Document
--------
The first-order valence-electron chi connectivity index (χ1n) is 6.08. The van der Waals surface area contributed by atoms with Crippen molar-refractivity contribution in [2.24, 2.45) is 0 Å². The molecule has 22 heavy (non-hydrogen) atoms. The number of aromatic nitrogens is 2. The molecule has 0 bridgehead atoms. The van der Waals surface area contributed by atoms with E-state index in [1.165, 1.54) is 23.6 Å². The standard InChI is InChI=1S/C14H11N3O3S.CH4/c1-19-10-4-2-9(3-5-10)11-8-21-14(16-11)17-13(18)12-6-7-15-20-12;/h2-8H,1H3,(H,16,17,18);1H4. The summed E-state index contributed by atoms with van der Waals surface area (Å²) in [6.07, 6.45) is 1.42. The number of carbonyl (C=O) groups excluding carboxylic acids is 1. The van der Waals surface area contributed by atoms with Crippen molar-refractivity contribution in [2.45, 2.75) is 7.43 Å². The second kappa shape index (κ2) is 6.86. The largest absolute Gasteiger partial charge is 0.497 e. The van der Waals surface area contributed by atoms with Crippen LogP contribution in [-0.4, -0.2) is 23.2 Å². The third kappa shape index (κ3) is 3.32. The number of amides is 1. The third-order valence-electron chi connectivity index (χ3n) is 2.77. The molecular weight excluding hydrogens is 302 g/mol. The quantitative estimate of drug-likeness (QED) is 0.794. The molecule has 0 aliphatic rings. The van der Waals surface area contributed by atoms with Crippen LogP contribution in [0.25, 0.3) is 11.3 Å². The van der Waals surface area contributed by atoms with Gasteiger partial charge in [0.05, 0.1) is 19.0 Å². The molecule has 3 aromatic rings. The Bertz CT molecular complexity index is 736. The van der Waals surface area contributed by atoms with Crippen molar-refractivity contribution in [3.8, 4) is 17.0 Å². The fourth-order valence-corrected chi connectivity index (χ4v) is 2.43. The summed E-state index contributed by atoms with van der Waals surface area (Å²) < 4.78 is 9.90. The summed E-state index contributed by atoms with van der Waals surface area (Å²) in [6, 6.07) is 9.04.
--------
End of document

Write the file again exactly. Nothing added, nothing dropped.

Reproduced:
The first-order valence-electron chi connectivity index (χ1n) is 6.08. The van der Waals surface area contributed by atoms with Crippen molar-refractivity contribution in [2.24, 2.45) is 0 Å². The molecule has 22 heavy (non-hydrogen) atoms. The number of aromatic nitrogens is 2. The molecule has 0 bridgehead atoms. The van der Waals surface area contributed by atoms with E-state index in [1.165, 1.54) is 23.6 Å². The standard InChI is InChI=1S/C14H11N3O3S.CH4/c1-19-10-4-2-9(3-5-10)11-8-21-14(16-11)17-13(18)12-6-7-15-20-12;/h2-8H,1H3,(H,16,17,18);1H4. The summed E-state index contributed by atoms with van der Waals surface area (Å²) in [6.07, 6.45) is 1.42. The number of carbonyl (C=O) groups excluding carboxylic acids is 1. The van der Waals surface area contributed by atoms with Crippen molar-refractivity contribution in [2.45, 2.75) is 7.43 Å². The second kappa shape index (κ2) is 6.86. The largest absolute Gasteiger partial charge is 0.497 e. The van der Waals surface area contributed by atoms with Crippen LogP contribution in [-0.4, -0.2) is 23.2 Å². The third kappa shape index (κ3) is 3.32. The number of amides is 1. The third-order valence-electron chi connectivity index (χ3n) is 2.77. The molecular weight excluding hydrogens is 302 g/mol. The quantitative estimate of drug-likeness (QED) is 0.794. The molecule has 0 aliphatic rings. The van der Waals surface area contributed by atoms with Crippen LogP contribution in [0.25, 0.3) is 11.3 Å². The van der Waals surface area contributed by atoms with Gasteiger partial charge in [0.05, 0.1) is 19.0 Å². The molecule has 3 aromatic rings. The Bertz CT molecular complexity index is 736. The van der Waals surface area contributed by atoms with Crippen molar-refractivity contribution in [3.8, 4) is 17.0 Å². The fourth-order valence-corrected chi connectivity index (χ4v) is 2.43. The summed E-state index contributed by atoms with van der Waals surface area (Å²) < 4.78 is 9.90. The summed E-state index contributed by atoms with van der Waals surface area (Å²) in [6, 6.07) is 9.04.